NORDIC / SECURITY / INFRASTRUCTURE 2009 - Will DHS be emphasizing surface transportation security?

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Industry says better, not more, is what is needed.By Peter A. Buxbaum, AJOTMight the new leadership in the Department of Homeland Security emphasize progress in ground transportation security over aviation and maritime? Secretary of Homeland Security Janet Napolitano appeared to suggest that when she testified before the Senate Homeland Security and Government Affairs Committee during her confirmation hearing in January.
“In my view from a prevention and protection standpoint, not just aviation, but surface transportation is a work in progress,” Napolitano said. “We haven’t done as much there as we have done on the aviation side.
“Let’s go where the gaps are,” she added.
It is understandable that DHS should have first tackled aviation security, given the events of September 11, 2001, and the fact that, when it comes to passenger transportation, hundreds of lives may be at stake, said Matthew Howe, director public policy Border Trade Alliance. Maritime transportation, he also acknowledged, represents much more economic value on a single vessel than on any given truck that may cross the border.
“There is a different kind of security concern when human life is involved,” said Howe. “Across the border, security involves more preventing the smuggling of drugs and arms and making sure that what is coming in is what is supposed to be coming in.”
While DHS may indeed have emphasized aviation and maritime security over surface transportation, industry sources tell the AJOT that what is needed from DHS is better, and not more, surface transportation security programs.
From a trucking perspective, much of what the federal government has implemented is duplicative and burdensome, according to Martin Rojas, executive director for safety, security and operations at the American Trucking Associations. “Our view is that there are already a number of programs that impact the trucking side that are not applicable to other transportation systems,” he said.
A case in point is the multiple background checks truck drivers must undergo in order to haul certain kinds of loads or to enter specific kind of locations. “They check the same database multiple times to get a hazardous materials endorsement and for a TWIC [Transportation Worker Identity Card] to enter a port. There is a different check applicable to the FAST part of the C-TPAT [Customs-Trade Partnership Against Terrorism] program, another to go into a Department of Defense facility, and another enter an airport.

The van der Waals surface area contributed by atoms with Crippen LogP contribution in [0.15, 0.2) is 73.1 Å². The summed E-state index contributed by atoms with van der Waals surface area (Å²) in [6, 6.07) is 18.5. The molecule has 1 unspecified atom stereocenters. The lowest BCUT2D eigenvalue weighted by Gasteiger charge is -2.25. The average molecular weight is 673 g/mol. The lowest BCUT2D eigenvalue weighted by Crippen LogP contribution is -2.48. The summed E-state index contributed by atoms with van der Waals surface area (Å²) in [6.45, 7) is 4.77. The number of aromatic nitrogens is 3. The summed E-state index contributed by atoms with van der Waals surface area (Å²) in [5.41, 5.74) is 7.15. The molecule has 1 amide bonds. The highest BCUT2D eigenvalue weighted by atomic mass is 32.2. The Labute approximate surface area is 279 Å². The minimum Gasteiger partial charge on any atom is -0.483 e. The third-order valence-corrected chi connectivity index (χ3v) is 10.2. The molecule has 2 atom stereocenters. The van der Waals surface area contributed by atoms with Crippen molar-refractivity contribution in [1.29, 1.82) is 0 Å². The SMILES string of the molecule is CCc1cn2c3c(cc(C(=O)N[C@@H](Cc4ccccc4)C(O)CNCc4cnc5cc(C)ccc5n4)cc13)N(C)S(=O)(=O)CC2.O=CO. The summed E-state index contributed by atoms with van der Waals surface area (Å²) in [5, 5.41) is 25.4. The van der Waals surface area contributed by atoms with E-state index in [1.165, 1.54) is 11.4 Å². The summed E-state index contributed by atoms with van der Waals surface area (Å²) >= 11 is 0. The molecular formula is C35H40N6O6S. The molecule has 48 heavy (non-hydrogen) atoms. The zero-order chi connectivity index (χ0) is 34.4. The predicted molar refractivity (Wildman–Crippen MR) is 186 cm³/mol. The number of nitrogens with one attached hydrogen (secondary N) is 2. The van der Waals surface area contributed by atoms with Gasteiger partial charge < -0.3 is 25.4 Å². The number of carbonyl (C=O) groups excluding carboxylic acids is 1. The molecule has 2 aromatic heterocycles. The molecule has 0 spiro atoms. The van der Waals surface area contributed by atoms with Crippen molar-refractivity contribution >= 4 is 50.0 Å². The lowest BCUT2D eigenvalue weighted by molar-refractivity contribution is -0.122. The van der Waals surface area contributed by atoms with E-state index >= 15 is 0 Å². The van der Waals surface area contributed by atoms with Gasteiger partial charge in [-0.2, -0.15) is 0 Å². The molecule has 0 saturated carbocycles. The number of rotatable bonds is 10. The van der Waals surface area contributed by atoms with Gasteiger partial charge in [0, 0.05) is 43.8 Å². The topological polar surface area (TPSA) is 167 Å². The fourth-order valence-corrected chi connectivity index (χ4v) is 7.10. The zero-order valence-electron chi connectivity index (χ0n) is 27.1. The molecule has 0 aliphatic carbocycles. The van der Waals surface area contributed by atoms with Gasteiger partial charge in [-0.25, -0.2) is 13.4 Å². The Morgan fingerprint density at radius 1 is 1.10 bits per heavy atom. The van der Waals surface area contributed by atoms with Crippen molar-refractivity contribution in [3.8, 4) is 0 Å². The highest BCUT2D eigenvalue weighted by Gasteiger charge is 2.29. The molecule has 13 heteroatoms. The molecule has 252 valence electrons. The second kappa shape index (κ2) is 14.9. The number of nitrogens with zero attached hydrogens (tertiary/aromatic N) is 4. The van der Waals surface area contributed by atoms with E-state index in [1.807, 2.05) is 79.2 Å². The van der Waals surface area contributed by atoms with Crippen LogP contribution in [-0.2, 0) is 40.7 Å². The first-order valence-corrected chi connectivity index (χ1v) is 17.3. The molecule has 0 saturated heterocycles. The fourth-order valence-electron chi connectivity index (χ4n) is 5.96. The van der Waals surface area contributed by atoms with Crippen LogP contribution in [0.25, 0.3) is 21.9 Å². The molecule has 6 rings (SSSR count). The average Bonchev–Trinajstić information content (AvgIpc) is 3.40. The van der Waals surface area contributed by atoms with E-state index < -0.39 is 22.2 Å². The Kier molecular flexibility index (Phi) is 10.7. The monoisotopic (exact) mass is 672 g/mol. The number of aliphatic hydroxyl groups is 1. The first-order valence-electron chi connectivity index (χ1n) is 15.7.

“One of our issues is that there needs to be some streamlining and consolidating of all this background checking,” Rojas added. “They are all checking the same database. In our view the TWIC should function as a single credential.”
Another of ATA’s pet peeves is the multiple training requirements for the different security programs. Carrying hazmats require specialized training, Rojas noted, while C-TPAT has a separate training requirements. Rojas’ view is that one set of training, as long as it complies with program requirements, should enable drivers to qualify under multiple programs.
Many carriers have found C-TPAT burdensome, according to Howe, leading them to question whether the benefits of the program, expedited border crossings and fewer cargo inspections, outweigh the costs of compliance. “If truck crossings are too onerous, shippers will start moving cargo by other modes of transportation,” he said. “Because of infrastructure challenges, many carriers have not seen as great a benefit as they would have hoped and enrolment in C-TPAT has been lower than DHS would have liked.”
Already cross-border delays have impacted the auto industry on the U.S. and Canadian side of the northern border, Howe noted. “The auto industry,” he said, “has moved from a just-in-time business model,” in which precise deliveries of frequent smaller shipment allow companies to reduce inventory, “to just-in- case,” in which companies keep sufficient stock on hand to cover unforeseen contingencies.
“I’m not saying physi

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American Journal of Transportation

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Peter Buxbaum has been writing about international trade and transportation, as well as security, defense, technology, and foreign policy, for over 20 years. Besides contributing to the AJOT, Buxbaum's work has appeared in such leading publications as [em]Fortune, Forbes, Chief Executive, Computerworld, and Jane's Defence Weekly[/em]. He was educated at Columbia University.